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ILLINOIS SCHOOL BOARD JOURNAL


January/February 2014

Why proven change processes fail
By Tom Somodi

Tom Somodi speaks and writes about change, applying his extensive domestic and international business experience. He is the author of The Science of Change: Basics Behind Why Change Succeeds and Fails. For more information, visit www.changescienceinstitute.com.

It’s astonishing how businesses and individuals are continually influenced by solution providers and consultants of change processes. These providers and consultants somehow have the ability to convince an organization and/or individual that if they want to obtain a desired change, then all they have to do is “execute this,” “do that” or “buy into this methodology.”

Of course, as described above, the potential to have issues associated with such a simplistic summary are obvious. Nevertheless, in the heat of the moment of trying to determine a solution to obtain a specific change, falling prey to such arguments can be easy and very understandable.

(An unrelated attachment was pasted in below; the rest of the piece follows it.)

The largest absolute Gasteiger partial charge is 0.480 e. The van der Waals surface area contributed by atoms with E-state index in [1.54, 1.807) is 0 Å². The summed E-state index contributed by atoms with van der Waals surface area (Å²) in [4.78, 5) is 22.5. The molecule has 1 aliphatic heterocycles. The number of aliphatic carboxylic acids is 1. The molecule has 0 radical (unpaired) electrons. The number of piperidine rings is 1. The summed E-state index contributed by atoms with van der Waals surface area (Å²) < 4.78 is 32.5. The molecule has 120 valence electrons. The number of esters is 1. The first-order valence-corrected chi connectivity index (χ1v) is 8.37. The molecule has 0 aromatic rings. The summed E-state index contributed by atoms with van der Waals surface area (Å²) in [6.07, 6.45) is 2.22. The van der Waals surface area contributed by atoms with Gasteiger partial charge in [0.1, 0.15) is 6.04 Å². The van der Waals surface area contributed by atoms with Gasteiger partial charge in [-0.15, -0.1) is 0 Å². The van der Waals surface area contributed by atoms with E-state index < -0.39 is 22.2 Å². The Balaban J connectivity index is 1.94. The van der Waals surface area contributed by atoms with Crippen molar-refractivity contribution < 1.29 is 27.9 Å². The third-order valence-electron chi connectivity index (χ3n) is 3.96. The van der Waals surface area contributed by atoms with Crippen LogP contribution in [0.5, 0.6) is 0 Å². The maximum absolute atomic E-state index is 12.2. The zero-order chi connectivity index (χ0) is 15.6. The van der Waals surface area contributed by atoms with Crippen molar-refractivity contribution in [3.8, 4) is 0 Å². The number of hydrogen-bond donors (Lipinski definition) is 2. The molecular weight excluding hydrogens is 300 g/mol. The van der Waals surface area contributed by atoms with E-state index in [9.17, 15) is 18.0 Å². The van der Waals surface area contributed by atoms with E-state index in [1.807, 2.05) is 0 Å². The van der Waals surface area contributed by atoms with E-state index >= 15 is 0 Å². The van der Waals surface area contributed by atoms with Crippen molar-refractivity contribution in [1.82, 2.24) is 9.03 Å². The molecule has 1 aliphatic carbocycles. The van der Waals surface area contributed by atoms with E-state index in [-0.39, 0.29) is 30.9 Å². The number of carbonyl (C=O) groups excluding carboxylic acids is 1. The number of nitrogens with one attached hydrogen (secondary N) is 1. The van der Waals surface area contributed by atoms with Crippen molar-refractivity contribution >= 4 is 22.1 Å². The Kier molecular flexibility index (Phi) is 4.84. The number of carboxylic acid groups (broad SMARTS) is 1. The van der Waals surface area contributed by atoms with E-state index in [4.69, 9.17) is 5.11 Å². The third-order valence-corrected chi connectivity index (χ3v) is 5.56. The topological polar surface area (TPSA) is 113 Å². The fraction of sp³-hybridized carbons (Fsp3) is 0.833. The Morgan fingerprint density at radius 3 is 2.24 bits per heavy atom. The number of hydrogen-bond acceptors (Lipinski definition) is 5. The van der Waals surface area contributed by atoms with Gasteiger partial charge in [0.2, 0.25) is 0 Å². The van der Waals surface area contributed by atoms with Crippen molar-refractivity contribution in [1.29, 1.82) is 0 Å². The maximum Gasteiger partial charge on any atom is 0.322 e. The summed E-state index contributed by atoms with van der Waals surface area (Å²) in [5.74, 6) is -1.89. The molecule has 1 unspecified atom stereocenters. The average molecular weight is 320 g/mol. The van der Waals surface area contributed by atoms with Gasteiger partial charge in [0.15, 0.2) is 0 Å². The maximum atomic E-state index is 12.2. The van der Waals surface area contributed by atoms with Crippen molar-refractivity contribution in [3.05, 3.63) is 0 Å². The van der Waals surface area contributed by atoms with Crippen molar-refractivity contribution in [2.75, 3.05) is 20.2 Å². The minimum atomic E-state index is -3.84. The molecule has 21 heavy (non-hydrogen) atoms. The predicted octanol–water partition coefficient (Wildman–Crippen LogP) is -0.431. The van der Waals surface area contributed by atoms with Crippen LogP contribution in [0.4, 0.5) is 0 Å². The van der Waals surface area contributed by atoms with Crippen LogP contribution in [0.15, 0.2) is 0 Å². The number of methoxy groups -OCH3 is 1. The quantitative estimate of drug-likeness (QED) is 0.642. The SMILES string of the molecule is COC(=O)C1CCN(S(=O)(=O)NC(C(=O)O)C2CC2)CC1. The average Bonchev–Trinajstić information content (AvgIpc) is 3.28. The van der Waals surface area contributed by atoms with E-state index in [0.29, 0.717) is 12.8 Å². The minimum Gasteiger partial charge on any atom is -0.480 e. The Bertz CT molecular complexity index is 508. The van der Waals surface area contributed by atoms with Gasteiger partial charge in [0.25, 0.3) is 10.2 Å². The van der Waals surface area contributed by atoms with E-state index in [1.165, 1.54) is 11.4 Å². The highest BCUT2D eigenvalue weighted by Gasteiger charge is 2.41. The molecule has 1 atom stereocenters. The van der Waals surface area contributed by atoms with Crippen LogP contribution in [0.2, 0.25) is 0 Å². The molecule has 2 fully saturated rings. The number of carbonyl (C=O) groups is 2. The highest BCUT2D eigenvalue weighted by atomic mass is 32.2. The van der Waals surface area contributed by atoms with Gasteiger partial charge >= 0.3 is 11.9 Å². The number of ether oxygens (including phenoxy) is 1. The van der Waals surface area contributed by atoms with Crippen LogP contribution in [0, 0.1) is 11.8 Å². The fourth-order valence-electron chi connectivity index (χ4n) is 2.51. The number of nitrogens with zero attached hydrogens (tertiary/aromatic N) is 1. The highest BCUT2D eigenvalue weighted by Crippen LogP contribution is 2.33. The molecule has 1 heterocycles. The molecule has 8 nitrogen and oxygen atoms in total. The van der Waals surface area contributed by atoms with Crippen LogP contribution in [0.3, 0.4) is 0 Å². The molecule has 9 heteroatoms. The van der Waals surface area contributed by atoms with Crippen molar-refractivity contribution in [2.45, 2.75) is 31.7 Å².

My purpose is not to bash solution providers and change consultants. Much knowledge and potential benefit can be derived from their products and services. Instead, I would like to help you understand why such claims may not be accurate in every situation.

Change is something you experience

First recognize that change is not just something to be obtained. Change is something we all experience continuously. From all the change at the subatomic level to the movement of the galaxies in the universe, change constantly occurs around us.